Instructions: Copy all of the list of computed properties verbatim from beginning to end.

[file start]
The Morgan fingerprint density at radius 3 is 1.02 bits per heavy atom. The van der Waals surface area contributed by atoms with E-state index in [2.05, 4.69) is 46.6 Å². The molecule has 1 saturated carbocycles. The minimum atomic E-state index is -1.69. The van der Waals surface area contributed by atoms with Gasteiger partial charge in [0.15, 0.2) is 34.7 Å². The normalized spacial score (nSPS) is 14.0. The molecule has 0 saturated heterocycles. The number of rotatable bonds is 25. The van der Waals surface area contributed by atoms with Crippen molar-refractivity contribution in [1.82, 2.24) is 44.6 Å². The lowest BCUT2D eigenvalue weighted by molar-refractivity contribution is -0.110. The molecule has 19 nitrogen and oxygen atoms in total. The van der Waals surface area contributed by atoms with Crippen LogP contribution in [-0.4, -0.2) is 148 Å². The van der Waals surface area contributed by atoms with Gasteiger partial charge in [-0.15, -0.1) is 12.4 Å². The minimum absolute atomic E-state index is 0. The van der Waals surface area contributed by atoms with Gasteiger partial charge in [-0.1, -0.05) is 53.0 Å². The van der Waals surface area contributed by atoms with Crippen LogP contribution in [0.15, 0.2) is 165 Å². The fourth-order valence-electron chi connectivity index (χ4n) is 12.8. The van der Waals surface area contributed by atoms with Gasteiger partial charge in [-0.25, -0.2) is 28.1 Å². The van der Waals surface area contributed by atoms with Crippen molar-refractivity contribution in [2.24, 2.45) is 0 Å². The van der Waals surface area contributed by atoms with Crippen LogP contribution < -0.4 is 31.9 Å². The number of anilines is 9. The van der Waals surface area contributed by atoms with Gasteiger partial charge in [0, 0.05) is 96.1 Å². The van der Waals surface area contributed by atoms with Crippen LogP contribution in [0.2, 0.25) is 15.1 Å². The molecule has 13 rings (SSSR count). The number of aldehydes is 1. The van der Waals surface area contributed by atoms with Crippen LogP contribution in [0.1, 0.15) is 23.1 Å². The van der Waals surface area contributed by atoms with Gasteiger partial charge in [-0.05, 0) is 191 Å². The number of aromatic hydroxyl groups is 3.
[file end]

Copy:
The Morgan fingerprint density at radius 3 is 1.02 bits per heavy atom. The van der Waals surface area contributed by atoms with E-state index in [2.05, 4.69) is 46.6 Å². The molecule has 1 saturated carbocycles. The minimum atomic E-state index is -1.69. The van der Waals surface area contributed by atoms with Gasteiger partial charge in [0.15, 0.2) is 34.7 Å². The normalized spacial score (nSPS) is 14.0. The molecule has 0 saturated heterocycles. The number of rotatable bonds is 25. The van der Waals surface area contributed by atoms with Crippen molar-refractivity contribution in [1.82, 2.24) is 44.6 Å². The lowest BCUT2D eigenvalue weighted by molar-refractivity contribution is -0.110. The molecule has 19 nitrogen and oxygen atoms in total. The van der Waals surface area contributed by atoms with Crippen LogP contribution in [-0.4, -0.2) is 148 Å². The van der Waals surface area contributed by atoms with Gasteiger partial charge in [-0.15, -0.1) is 12.4 Å². The minimum absolute atomic E-state index is 0. The van der Waals surface area contributed by atoms with Gasteiger partial charge in [-0.1, -0.05) is 53.0 Å². The van der Waals surface area contributed by atoms with Crippen LogP contribution in [0.15, 0.2) is 165 Å². The fourth-order valence-electron chi connectivity index (χ4n) is 12.8. The van der Waals surface area contributed by atoms with Gasteiger partial charge in [-0.25, -0.2) is 28.1 Å². The van der Waals surface area contributed by atoms with Crippen molar-refractivity contribution in [2.24, 2.45) is 0 Å². The van der Waals surface area contributed by atoms with Crippen LogP contribution < -0.4 is 31.9 Å². The number of anilines is 9. The van der Waals surface area contributed by atoms with Gasteiger partial charge in [0, 0.05) is 96.1 Å². The van der Waals surface area contributed by atoms with Crippen LogP contribution in [0.2, 0.25) is 15.1 Å². The molecule has 13 rings (SSSR count). The number of aldehydes is 1. The van der Waals surface area contributed by atoms with Crippen LogP contribution in [0.1, 0.15) is 23.1 Å². The van der Waals surface area contributed by atoms with Gasteiger partial charge in [-0.05, 0) is 191 Å². The number of aromatic hydroxyl groups is 3.